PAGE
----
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Justice News

Department of Justice
U.S. Attorney’s Office
Western District of North Carolina

FOR IMMEDIATE RELEASE
Thursday, June 7, 2018

Company Owner And Bookkeeper Indicted On Wire Fraud Conspiracy Charges In Connection With Unemployment Insurance Benefits Scheme

ASHEVILLE, N.C. – A grand jury sitting in Asheville returned a federal criminal indictment today, charging Marion Kent Covington, 63, and Diane Mary McKinny, 65, both of Rutherfordton, N.C., with a conspiracy to commit wire fraud in connection with an unemployment insurance benefits scheme, announced R. Andrew Murray, U.S. Attorney for the Western District of North Carolina. 

Nick S. Annan, Special Agent in Charge of ICE/Homeland Security Investigations (HSI) in Georgia and the Carolinas; Robert Schurmeier, Director of the North Carolina State Bureau of Investigation; and Rafiq Ahmad, Special Agent in Charge of the Department of Labor-Office of the Inspector General, join U.S. Attorney Murray in making today’s announcement.

According to allegations contained in the indictment, at all relevant times, Covington was the president, owner, and registered agent of Diverse Corporate Technologies, (“DCT”), a plastics manufacturing company located in Rutherford County, N.C.  McKinny worked for Covington at DCT.  The indictment alleges that, in late 2008, DCT was struggling financially, so the co-defendants developed and implemented a scheme to defraud the State of North Carolina by placing DCT employees on Unemployment Insurance Benefits (“UI Benefits”), while those employees continued to work at the business in excess of what was permitted by the program eligibility requirements. The indictment alleges that the scheme allowed DCT to reduce the cost-of-labor component of its cost-of-goods-sold, thereby increasing its net profitability.    

The indictment alleges that in November or December 2008, in order to accomplish the scheme, the co-defendants “laid off” nearly all of the employees at DCT.  The co-defendants provided some employees with separation notices and instructed them as to how to file their own claims for UI Benefits.  Those employees received UI Benefits based on their asserted “totally unemployed” status.  Next, the indictment alleges, Covington called a business meeting at DCT and informed the remaining DCT employees that the company could no longer afford to pay their wages, and that they therefore would be placed on UI Benefits, but that Covington expected the employees to continue to work at DCT, just as they had before they were laid off, in order to help the business survive.  The indictment alleges that Covington used his position of authority within his church community, which included most, if not all, of the employees at DCT, to coerce the employees to comply. Around the same time, McKinny filed claims for UI Benefits on behalf of the employees whom Covington had required to continue working at DCT while they received UI Benefits.  In filing the necessary information for UI Benefits, McKinny certified the claimants’ initial and continuing eligibility to receive those benefits.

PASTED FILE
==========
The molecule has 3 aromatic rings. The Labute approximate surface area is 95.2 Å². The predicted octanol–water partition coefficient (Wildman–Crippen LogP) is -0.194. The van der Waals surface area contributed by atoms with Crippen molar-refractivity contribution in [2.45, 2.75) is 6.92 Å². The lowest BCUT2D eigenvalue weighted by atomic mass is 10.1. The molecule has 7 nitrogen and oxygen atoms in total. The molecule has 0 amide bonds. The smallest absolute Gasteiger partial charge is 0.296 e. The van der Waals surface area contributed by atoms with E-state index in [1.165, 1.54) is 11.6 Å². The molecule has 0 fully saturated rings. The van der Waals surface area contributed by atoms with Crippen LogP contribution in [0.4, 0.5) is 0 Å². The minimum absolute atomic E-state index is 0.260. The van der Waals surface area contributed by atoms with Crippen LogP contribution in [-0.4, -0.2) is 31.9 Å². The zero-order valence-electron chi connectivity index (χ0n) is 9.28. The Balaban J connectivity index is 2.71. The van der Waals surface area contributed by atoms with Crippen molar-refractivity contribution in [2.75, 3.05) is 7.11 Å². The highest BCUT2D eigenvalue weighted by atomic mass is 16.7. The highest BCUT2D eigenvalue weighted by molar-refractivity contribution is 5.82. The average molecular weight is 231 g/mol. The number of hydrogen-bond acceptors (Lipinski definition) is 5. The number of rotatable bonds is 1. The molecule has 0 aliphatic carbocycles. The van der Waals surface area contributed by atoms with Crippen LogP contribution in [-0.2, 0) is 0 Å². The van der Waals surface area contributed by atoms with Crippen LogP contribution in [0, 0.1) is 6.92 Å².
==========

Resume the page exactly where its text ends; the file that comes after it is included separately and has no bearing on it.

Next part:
The indictment alleges that, at Covington’s direction, at least five of the employees for whom McKinny made claims for UI Benefits then continued to work at DCT on a full-time or near-full-time basis while collecting UI Benefits every week.  Through the operation of the scheme outlined above, the co-defendants obtained more than six months of free labor for DCT, paid for by the government, instead of by the business itself. 

The indictment further alleges that by September 2009, several other businesses run by members of the same church community to which Covington and McKinny belonged, and employing many members of that same church community, were facing their own financial struggles related to the economic downturn.  According to the indictment, the co-defendants then began to promote the fraud that they had devised at DCT to other members of the church community. 

In addition to promoting the scheme to other business owners, Covington implemented the scheme a second time, with McKinny’s help, at Integrity Marble, Inc., d/b/a Integrity Marble & Granite, another for-profit company that Covington owned and managed, in or about March of 2010.  Covington then implemented a variation of the scheme a third time at Sky Catcher Communications, Inc., a company he managed, in or about May of 2011. 

In total, between November 2008 and March 2013, the scheme resulted in over $250,000 in fraudulent claims for UI Benefits by employees who continued to work full-time or near-full-time at businesses owned or managed by co-conspirators, and who were therefore ineligible to claim those UI Benefits.

Covington and McKinny are charged with conspiracy to commit wire fraud affecting a financial institution, which carries a maximum prison term of 30 years and a maximum fine of $1,000,000.  They have been ordered to appear on a summons in federal court. 

The charges contained in the indictment are allegations.  The defendants are presumed innocent unless and until proven guilty beyond reasonable doubt in a court of law.

In making today’s announcement U.S. Attorney Murray commended HSI, SBI, and the Department of Labor for their investigation of the case.  U.S. Attorney Murray also thanked District Attorney Ted Bell, of the Rutherford County District Attorney’s Office, for his assistance and support throughout the investigation.

Assistant U.S. Attorney Daniel Bradley of the U.S. Attorney’s Office in Asheville is in charge of the prosecution.

Updated June 7, 2018